Although it’s a small country when compared to its neighbours, Slovakia’s landscape varies quite dramatically as you travel from the High Tatras mountains in the north to the Danube Lowland in the south. A similar variety can be perceived in regional cuisines, local accents and the people’s mentality as you go from one Slovak region to another.
The Liptov region in the north of the country is certainly one of the most visited. It’s got beautiful mountains, ski resorts and thermal spas, as well as caves, cycling trails or outdoor swimming pools.
When I went to Liptov two weeks ago, it was mainly because I wanted to do some more photography for the book I’m preparing about Slovak cuisine. But at the same time, I needed to get out of the city and closer to the countryside, which brings out all shades of green and a wonderful array of flowers at this time of year.
I knew they made a famed sheep’s milk cheese at a salash (a Slovak word for a sheep farm) in Liptovská Lúžna, and had heard about the friendliness of local people, so that was where I wanted to spend my Saturday.
Getting to Liptov is easy, as it lies on the main railway line connecting Bratislava – the capital of Slovakia – with Košice, the country’s metropolis in the east. The Liptov region is served by regular fast trains stopping in Ružomberok and Liptovský Mikuláš, where you will find convenient bus services to all tourist attractions in the area. And if you’re as lucky with the weather as I was, you may soon find yourself basking in the fresh spring colours somewhere far away from the madding crowds.
I fell in love with the village of Liptovská Lúžna in an instant. Wherever I walked, my eyes met tastefully designed country houses with neat courtyards and well-kempt gardens. It looked like a long village to walk through, but it helped me feel its atmosphere and get to know the people. Some were locals, others just weekend residents spending a couple of days at their cottages out in the countryside.
It’s not very touristy up there, so I was immediately acknowledged as a visitor, and greeted with a friendly “Dobrý deň” (or ‘Good day to you’). Saturday is a ‘cleaning day’ in most Slovak households, and for village people it also means working in the fields or gardens, cleaning up courtyards or engaging in DIY.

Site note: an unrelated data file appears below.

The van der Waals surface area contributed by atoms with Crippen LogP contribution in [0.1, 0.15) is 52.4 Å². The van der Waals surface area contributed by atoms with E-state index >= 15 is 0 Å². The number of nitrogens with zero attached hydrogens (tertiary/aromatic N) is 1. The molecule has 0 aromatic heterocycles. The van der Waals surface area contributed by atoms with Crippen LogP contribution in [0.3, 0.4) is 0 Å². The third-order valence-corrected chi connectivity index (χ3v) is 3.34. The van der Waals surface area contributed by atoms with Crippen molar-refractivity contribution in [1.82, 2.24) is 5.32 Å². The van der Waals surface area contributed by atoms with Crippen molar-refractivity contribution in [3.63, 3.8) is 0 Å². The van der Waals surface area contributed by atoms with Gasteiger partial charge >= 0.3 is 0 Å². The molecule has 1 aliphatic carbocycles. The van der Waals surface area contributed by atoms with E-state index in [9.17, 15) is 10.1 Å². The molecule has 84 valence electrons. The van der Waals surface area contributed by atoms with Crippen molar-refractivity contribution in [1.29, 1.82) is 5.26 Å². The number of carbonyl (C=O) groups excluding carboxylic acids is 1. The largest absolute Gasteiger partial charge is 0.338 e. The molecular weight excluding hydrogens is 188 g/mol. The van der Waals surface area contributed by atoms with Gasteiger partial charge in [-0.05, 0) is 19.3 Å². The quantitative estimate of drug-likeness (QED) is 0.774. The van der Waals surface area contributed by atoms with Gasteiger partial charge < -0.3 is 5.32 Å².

The highlight of my trip to Liptovská Lúžna was, of course, my visit to the milk farm, which is set at the end of a small road leading to the pastures. When you see the lush greenery of the meadows, the happy sheep flock and even happier farm workers, you understand why their cheese is such a success. I particularly liked the painting on the front wall of the main farm building. It shows two happy-go-lucky shepherds from my favourite children’s book Maťko and Kubko.
I had a chat with the farm workers, and was offered to have a taste of fresh sheep’s milk cheese and a mug of žinčica. I couldn’t help but take another photo of Maťko and Kubko riding a bear – an illustration from the episode I have translated into English for the forthcoming book.
I was curious to see how žinčica was prepared, so they let me have a look inside a traditional cooking hut, where the whey was being heated slowly over a small fire.
I was told that at temperatures around 85 – 90ºC the whey starts throwing gentle bubbles, which is when the cauldron is taken off the fire and the thick upper layer is scooped away by a large wooden ladle. It is then poured into a metal milk can where it cools down, while being stirred gently to make žinčica smoother and creamier. Žinčica is often likened to an ‘elixir of life’ by Slovak cheese experts, as it is a high quality probiotic drink with a wide antimicrobial effect. It used to be an everyday food and drink of shepherds and salash workers.
There are quite a few salashes in Liptov and the one in Liptovská Lúžna is definitely worth a visit. They move the sheep pens around the village to ensure the best quality of pastures, so you may not find all the sheep in one place, but you can always buy fresh sheep’s milk products at their milk farm shop.